United States District Court, D. Massachusetts
FREDERICK T. GARDINER, JR., Plaintiff,
M/V RAMZABAR and MICHAEL P. ARCIDI, Defendants.
FINDINGS OF FACT AND CONCLUSIONS OF LAW
A. O'Toole, Jr. United States District Judge.
matter was tried to the Court sitting without a jury. Upon
consideration of the evidence and the arguments of the
parties, I make the following findings of fact and
conclusions of law, pursuant to Rule 52 of the Federal Rules
of Civil Procedure:
Findings of Fact
RAMZABAR (“the vessel”) is a federally documented
1978 31-foot Bertram sport fishing boat, Official Number
662443. Frederick Gardiner purchased the vessel in 1996, and
has remained the only federally registered owner of the
vessel since that time. From the late 1990s until 2004, the
vessel was regularly kept on a mooring in the water adjacent
to the property of Mrs. Trudy Cutler, with her permission.
Mrs. Cutler was Gardiner's former mother-in-law, with
whom he seemed to share an amiable familial relationship.
Brian Macourt, Gardiner's nephew, was given unlimited
permission to use the vessel provided that he kept up its
necessary maintenance. Macourt used the vessel regularly
until 2004. Gardiner and Macourt also enjoyed an amiable
familial relationship during this time.
in 2004, the vessel was removed from the water and stored on
Mrs. Cutler's property. From 2004 until 2013, the vessel
was stored either on the property of Mrs. Cutler or, at
times, on Macourt's property. I find that Macourt was a
permissive user with whom Gardiner entrusted the vessel. The
evidence did not support a finding that there was a business
or contractual agreement between Gardiner and Macourt
pursuant to which Gardiner agreed to pay either Mrs. Cutler
or Macourt for storage or maintenance of the vessel.
Specifically, I find that Mrs. Cutler allowed Gardiner to
store the vessel on her property without expectation of
compensation. I do not credit the assertion that Macourt
expected to receive $35, 000, or any other sum, from Gardiner
in exchange for storage as alleged in the counterclaim.
Additionally, there was no specific evidence of any
particular goods, services, or necessaries advanced by
Macourt for which he reasonably expected reimbursement from
point between 2010 and 2013, Macourt decided that he no
longer wished to store the boat on either his or Mrs.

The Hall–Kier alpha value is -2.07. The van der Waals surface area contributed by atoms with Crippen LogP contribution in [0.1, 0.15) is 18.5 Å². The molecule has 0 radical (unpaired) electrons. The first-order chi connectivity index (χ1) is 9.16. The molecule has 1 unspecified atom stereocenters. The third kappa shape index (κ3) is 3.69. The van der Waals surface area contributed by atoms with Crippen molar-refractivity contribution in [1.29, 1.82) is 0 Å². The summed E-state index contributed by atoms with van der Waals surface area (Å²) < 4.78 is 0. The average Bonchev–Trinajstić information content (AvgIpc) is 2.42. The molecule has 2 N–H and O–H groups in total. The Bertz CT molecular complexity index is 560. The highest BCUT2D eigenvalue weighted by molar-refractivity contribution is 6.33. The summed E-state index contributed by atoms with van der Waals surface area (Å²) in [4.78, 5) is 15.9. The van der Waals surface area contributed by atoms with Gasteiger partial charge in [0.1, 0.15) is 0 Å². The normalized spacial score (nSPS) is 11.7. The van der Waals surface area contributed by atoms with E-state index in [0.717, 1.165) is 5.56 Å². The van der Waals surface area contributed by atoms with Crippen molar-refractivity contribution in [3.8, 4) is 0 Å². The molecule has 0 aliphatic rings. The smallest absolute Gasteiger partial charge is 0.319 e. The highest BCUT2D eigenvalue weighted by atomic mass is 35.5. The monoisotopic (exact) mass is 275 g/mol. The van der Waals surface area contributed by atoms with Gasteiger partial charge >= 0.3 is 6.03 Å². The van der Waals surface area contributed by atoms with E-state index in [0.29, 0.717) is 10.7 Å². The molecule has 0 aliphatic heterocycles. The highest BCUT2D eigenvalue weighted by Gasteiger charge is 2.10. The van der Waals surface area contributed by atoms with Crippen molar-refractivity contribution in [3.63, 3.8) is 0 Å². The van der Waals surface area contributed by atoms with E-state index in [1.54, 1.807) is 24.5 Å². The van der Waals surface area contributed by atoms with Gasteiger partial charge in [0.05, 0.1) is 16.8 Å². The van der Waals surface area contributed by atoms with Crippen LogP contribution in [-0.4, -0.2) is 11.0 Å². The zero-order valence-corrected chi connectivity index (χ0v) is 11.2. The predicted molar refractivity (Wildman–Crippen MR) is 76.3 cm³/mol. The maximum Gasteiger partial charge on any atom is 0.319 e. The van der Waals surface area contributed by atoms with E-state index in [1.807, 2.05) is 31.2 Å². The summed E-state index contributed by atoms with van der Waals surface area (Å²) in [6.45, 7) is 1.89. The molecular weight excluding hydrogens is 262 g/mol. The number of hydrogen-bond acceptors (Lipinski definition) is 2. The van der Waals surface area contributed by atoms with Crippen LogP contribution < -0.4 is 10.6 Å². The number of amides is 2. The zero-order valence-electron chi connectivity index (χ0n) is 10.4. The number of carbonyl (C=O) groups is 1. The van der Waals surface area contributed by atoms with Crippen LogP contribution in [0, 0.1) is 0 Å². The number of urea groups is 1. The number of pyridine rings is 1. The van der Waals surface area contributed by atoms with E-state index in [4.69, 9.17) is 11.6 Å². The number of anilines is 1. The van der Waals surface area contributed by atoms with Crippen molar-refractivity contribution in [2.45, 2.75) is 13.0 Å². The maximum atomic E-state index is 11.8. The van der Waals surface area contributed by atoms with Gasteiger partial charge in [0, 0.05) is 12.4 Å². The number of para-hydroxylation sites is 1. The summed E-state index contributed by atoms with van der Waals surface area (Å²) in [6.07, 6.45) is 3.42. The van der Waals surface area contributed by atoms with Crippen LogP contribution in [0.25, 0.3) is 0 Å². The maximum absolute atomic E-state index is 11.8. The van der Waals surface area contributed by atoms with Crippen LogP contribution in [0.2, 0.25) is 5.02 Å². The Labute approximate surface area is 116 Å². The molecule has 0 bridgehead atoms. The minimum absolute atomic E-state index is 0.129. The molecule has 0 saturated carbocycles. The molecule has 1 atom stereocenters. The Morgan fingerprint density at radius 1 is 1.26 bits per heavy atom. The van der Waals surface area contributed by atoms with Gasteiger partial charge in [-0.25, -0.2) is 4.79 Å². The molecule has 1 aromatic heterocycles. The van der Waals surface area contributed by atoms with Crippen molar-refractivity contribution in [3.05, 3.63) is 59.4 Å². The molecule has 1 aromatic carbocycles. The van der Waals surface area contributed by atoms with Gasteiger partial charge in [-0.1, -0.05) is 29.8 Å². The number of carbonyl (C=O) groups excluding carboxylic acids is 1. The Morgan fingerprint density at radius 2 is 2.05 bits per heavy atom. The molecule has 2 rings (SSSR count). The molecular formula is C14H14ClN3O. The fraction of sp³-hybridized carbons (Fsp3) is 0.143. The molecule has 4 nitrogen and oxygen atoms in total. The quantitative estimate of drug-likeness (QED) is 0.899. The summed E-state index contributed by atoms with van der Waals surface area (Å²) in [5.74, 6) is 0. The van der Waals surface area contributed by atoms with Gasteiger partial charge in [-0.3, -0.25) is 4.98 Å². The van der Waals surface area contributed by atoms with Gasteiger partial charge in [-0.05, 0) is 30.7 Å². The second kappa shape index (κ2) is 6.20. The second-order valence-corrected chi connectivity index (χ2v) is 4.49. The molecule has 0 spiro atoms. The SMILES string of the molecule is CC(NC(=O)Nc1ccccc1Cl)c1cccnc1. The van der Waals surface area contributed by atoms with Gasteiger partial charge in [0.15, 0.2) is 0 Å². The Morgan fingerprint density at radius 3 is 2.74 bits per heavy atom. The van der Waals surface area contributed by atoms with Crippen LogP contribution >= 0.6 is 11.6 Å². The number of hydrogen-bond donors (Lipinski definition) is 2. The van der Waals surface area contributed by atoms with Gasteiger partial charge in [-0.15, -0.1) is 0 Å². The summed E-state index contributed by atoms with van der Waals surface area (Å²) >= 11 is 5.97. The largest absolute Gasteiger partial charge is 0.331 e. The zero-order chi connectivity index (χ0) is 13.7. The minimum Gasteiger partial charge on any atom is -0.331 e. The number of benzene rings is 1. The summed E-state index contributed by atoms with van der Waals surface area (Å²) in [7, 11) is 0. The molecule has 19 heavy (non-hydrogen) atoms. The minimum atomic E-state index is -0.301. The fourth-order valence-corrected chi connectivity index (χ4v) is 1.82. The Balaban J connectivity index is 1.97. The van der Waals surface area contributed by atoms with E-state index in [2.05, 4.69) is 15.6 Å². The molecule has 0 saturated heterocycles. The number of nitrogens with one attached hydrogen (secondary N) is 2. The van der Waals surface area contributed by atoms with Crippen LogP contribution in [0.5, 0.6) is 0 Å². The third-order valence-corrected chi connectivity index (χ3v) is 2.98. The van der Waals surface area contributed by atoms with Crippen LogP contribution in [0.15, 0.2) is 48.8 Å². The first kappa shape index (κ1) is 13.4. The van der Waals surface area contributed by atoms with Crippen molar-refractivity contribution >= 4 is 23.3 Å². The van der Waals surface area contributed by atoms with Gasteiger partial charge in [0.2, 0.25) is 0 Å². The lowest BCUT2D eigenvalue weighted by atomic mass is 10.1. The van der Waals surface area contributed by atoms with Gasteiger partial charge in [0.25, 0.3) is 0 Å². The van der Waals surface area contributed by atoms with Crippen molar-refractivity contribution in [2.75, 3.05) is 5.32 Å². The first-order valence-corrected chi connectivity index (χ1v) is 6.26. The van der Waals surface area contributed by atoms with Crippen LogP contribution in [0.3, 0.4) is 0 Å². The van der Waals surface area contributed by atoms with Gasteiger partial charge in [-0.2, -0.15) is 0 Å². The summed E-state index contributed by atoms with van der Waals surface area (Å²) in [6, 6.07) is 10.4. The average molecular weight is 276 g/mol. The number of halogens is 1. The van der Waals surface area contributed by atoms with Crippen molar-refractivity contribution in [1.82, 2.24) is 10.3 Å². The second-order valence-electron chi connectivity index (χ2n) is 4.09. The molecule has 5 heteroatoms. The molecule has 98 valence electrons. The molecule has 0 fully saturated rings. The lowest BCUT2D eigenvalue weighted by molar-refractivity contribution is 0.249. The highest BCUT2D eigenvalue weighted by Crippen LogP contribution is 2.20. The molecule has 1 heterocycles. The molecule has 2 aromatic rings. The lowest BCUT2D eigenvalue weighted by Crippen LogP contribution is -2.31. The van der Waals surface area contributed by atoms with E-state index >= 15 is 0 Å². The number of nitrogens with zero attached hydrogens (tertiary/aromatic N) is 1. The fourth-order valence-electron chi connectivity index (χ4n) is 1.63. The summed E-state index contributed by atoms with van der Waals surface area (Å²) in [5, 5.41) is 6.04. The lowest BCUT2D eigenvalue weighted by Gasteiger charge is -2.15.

Cutler's property. The evidence is unclear as to the
extent this decision was communicated to Gardiner. Macourt
decided to try to sell the boat.
18, 2013, Sean Thibert paid Macourt $2, 000 in exchange for
whatever interest Macourt had in the vessel. Thibert
specifically understood at the time of sale that Macourt did
not hold title to the vessel and that it was legally owned by
Gardiner. In July 2013, Thibert attempted without success to
have the vessel deemed “abandoned” under state
law so that he could obtain a valid title to it. To comply
with state statutory procedure for obtaining title to an
abandoned boat, he ran a required notice in the local
point thereafter, Gardiner sought out Thibert in response to
the newspaper ad and asserted his legal ownership of the
vessel. During this meeting, Thibert showed Gardiner a copy
of a letter from Macourt's attorney dated March 28, 2011,
which purported to have been sent by certified mail to
Gardiner making demand for $11, 000 on behalf of Macourt for
unspecified costs incurred in connection with the
latter's purported storage of the vessel. This certified
letter was never signed for by Gardiner, and there is no
evidence as to whether Gardiner actually received the letter
or read its contents before the meeting with Thibert in 2013.
However, I do find that at the time the letter was sent,
Gardiner was aware that Macourt was seeking to have the
vessel removed and was claiming to be owed some amount for
costs related to its storage.
evidence is unclear as to whether Gardiner attempted to
remove the vessel from Thibert's property after the 2013
meeting. In any event, Gardiner did not in fact remove the
vessel and it remained in Thibert's possession until
2016. At some point in 2016, Thibert listed the boat for sale
on Craigslist.com. He specifically noted that there was an
issue with respect to his not having title to the vessel.
April 11, 2016, Michael Arcidi paid Thibert $3, 000 for
whatever interest Thibert had in the vessel. It is undisputed
that Arcidi knew that Thibert was not the owner of legal
title to the vessel. Arcidi registered the vessel in his home
state of New Hampshire, where proof of title was not
2016, Arcidi was in possession of the vessel and preformed
extensive repairs that greatly improved its condition. Arcidi
admittedly did not rely on the credit of the vessel in
preforming this work. The evidence did not indicate the value
of any improvements made to the vessel by Arcidi.
16, 2016, Arcidi was informed that his application to
register the vessel with the Coast Guard and was denied
because of Gardiner's conflicting affidavit of ownership.
Conclusions of Law
initiated the present action, asking the Court to declare him
the sole owner of the vessel and grant damages for
conversion. Arcidi counterclaimed, asserting that he is
entitled to possession of the vessel because he was granted
ownership by Thibert. Additionally, he asserted counterclaims
for maritime liens accruing from the ...